Top 10 Posts of 2015

It’s somehow 2016, and I know I say this every January, but how on earth is last year already over?

Our family had a pretty good year altogether–if you don’t count a rocky December, but I’ll talk about that in another post. Our year consisted of several road trips, lots of school, and some pretty exciting milestones from Junior.

Here are my Top 10 Posts of 2015…which post was your favorite?

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4.
Niagara Falls and Upstate NY with Kids

 

 

 

 

 

 

 

 

 

 

 

 

 

3,

30 Minute Chicken Tortilla Soup

 

 

 

 

 

 

 

 

 

 

 

 

 

2.
10 Reasons Having a Child with Cochlear Implants is Awesome

 

 

 

 

 

 

 

 

 

 

 

 

 
1. Sharing Secrets…A Look Back at Diagnosis Day

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The Destructive Habit Christians Buy Into…and how it’s ruining us

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God designed the church to be a great source of encouragement, edification and building each other up for His glory. But lately I have noticed a nasty trend of denying grace and promoting works and self, sadly, even within Christian circles. It’s breaking people apart…physically, emotionally, and spiritually.

For me, I think it all started in a Christian Mom’s Group, where a debate on some hot parenting topic got out of hand. Where opinions became dogma and “because God convicted me to do something, YOU must do the same regardless of what God has told you to do.”

The discussion elevated into condemning judgment from both sides, and at the end of the day, a divided group went back to their homes, more determined than ever to prove their side of the argument, even if they had to break relationships to do so. Grace was dead that day, as each person sought to make their own personal experiences the sole bringer of truth for everyone else.

In the book of John, after Jesus describes the death Peter would eventually face, Peter asks Jesus “What of him?” pointing to the apostle John. I can see Jesus looking at Peter, his God-light eyes full of love for this headstrong fisherman. He replied with a truth that transcends the ages: “If I want him to remain until I come, what is that to you? As for you, follow Me.”

What is that to you? As for you, follow me.

Such a simple truth that could transform our lives and bring us more joy and peace! What is it to you if people make different decisions on topics the Bible has no specific commands about? What is it to you if someone breastfeeds or doesn’t? Vaccinates or doesn’t? Cloth diapers or doesn’t? What is it to you if a mom down the street doesn’t want to homeschool, feeds her kids Goldfish and non-organic apples, gets an epidural, and is done after 2 kids when you want 12?

What is that to you? Are you following what God has put on your heart? That’s great. Maybe she is too. And maybe…just maybe…what God has convicted her to do is completely different from His plan for you. As for you, follow me.

The Bible commands us not to be conformed any longer to the pattern of this world. The world criticizes, judges, breaks down, and condemns.

The same thing I saw in that mom’s group, and the same thing I see whenever someone brings up one of those touchy topics I mentioned earlier, even (especially) among Christians.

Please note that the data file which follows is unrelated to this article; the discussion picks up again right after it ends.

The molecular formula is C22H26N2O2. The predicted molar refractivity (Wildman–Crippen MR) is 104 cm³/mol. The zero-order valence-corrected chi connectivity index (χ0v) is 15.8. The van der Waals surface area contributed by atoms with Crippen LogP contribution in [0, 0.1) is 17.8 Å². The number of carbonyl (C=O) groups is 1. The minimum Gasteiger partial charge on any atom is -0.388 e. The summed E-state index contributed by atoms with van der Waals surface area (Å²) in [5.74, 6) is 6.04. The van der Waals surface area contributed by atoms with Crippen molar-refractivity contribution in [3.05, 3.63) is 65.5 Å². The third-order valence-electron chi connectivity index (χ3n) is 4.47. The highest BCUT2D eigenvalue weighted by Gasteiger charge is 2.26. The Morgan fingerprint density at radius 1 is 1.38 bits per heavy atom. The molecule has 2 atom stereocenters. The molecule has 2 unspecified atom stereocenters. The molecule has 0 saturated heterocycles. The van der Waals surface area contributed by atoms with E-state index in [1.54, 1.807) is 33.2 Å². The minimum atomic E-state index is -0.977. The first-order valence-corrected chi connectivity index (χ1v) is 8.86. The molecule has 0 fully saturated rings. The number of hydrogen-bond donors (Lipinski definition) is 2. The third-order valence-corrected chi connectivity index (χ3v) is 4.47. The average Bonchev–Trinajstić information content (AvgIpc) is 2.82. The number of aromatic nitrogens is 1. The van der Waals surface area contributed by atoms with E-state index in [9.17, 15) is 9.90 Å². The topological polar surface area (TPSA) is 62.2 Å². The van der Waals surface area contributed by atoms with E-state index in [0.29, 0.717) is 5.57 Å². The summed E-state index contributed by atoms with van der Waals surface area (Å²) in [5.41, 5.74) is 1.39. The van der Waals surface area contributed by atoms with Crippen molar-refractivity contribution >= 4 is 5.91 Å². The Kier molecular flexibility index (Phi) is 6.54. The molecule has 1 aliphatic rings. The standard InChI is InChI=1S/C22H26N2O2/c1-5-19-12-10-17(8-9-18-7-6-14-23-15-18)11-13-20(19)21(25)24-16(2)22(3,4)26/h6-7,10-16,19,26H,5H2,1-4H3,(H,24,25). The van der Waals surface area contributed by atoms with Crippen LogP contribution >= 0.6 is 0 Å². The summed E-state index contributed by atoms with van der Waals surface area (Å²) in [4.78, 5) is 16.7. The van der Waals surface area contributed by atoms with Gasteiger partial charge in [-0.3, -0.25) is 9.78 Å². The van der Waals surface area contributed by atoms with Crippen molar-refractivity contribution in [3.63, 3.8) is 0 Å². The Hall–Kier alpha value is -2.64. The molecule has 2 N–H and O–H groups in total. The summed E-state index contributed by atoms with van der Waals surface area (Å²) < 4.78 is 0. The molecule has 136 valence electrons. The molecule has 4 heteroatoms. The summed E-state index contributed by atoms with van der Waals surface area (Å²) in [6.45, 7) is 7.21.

The same thing I felt when, after diagnosed with an endocrine issue that made breastfeeding an absolute nightmare, I chose to bottle feed. The decision came after my husband and I prayed about it and I felt God’s peace to give up nursing so I could better care for my baby. But, even after sharing the peace I was given, I was reprimanded more than once for “poisoning” my child. It broke me and sent me reeling. I felt abandoned by the very people who were supposed to be lifting me up and encouraging me.

What is that to you? As for you, follow me.

I’m not saying it’s wrong to have opinions. No, very much the opposite. Strong opinions keep us firm in our convictions and allow us to stand up for our faith. Ialso believe that debate can be healthy when voiced in a respectful and responsible way. But we get ourselves into trouble when our opinions become the only truth.

God put us all on different paths, on different roads. He gave us all different experiences that mold and shape us into the people we eventually become. Among subjects where there are no specific Biblical commands, it’s up to each person and each family to figure out what God wants of them. And only them. A map of California, while having the same universal legend and cardinal directions as any other map, isn’t going to do much good in New York. No. You’ll get hopelessly lost trying to use someone else’s road map for your own God-ordained path.

What is that to you? As for you, follow me.

Now, if you’ll excuse me, I have some spilled Goldfish to clean up before we leave for church.

Book Review: 52 Uncommon Dates and a Giveaway

I recently posted Date Night on a Budget, which seems to go along well with my latest book review, 52 Uncommon Dates. As you can guess, this book is filled with 52 different dates you can take with your spouse, that don’t fall into the typical dinner-and-a-movie routine. The book is written by Randy Southern, with an introduction from Gary Chapman who explains the importance of reading your spouse’s “love language” in order to form a more intimate bond.